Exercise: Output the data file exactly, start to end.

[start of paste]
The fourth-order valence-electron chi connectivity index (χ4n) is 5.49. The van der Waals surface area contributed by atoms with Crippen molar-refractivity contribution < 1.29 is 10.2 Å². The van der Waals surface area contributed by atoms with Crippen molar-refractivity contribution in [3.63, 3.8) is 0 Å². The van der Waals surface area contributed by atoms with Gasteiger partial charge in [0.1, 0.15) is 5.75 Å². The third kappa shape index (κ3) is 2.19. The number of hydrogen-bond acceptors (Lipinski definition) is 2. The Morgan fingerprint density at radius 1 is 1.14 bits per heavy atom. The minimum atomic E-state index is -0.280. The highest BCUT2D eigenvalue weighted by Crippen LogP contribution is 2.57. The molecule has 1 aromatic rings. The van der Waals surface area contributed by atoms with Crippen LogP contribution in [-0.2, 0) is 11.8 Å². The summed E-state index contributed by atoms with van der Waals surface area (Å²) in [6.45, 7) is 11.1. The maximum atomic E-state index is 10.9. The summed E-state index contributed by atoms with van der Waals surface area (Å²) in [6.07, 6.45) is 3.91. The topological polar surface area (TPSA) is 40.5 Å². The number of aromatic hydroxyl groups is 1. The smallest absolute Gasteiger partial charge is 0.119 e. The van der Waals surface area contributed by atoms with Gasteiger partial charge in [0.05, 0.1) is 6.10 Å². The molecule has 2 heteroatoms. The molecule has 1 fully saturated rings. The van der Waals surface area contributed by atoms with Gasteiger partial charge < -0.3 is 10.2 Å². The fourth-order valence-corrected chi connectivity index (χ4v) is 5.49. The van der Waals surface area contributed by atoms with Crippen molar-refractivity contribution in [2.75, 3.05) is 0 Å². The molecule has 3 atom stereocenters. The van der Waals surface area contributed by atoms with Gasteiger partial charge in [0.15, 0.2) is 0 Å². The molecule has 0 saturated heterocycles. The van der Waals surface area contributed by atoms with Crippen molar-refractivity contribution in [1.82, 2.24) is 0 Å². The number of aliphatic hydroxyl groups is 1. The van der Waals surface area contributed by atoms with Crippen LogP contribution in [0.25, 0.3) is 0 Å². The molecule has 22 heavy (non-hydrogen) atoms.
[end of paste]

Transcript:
The fourth-order valence-electron chi connectivity index (χ4n) is 5.49. The van der Waals surface area contributed by atoms with Crippen molar-refractivity contribution < 1.29 is 10.2 Å². The van der Waals surface area contributed by atoms with Crippen molar-refractivity contribution in [3.63, 3.8) is 0 Å². The van der Waals surface area contributed by atoms with Gasteiger partial charge in [0.1, 0.15) is 5.75 Å². The third kappa shape index (κ3) is 2.19. The number of hydrogen-bond acceptors (Lipinski definition) is 2. The Morgan fingerprint density at radius 1 is 1.14 bits per heavy atom. The minimum atomic E-state index is -0.280. The highest BCUT2D eigenvalue weighted by Crippen LogP contribution is 2.57. The molecule has 1 aromatic rings. The van der Waals surface area contributed by atoms with Crippen LogP contribution in [-0.2, 0) is 11.8 Å². The summed E-state index contributed by atoms with van der Waals surface area (Å²) in [6.45, 7) is 11.1. The maximum atomic E-state index is 10.9. The summed E-state index contributed by atoms with van der Waals surface area (Å²) in [6.07, 6.45) is 3.91. The topological polar surface area (TPSA) is 40.5 Å². The number of aromatic hydroxyl groups is 1. The smallest absolute Gasteiger partial charge is 0.119 e. The van der Waals surface area contributed by atoms with Gasteiger partial charge in [0.05, 0.1) is 6.10 Å². The molecule has 2 heteroatoms. The molecule has 1 fully saturated rings. The van der Waals surface area contributed by atoms with Gasteiger partial charge < -0.3 is 10.2 Å². The fourth-order valence-corrected chi connectivity index (χ4v) is 5.49. The van der Waals surface area contributed by atoms with Crippen molar-refractivity contribution in [2.75, 3.05) is 0 Å². The molecule has 3 atom stereocenters. The van der Waals surface area contributed by atoms with Gasteiger partial charge in [0.15, 0.2) is 0 Å². The molecule has 0 saturated heterocycles. The van der Waals surface area contributed by atoms with Crippen molar-refractivity contribution in [1.82, 2.24) is 0 Å². The number of aliphatic hydroxyl groups is 1. The van der Waals surface area contributed by atoms with Crippen LogP contribution in [0.25, 0.3) is 0 Å². The molecule has 22 heavy (non-hydrogen) atoms.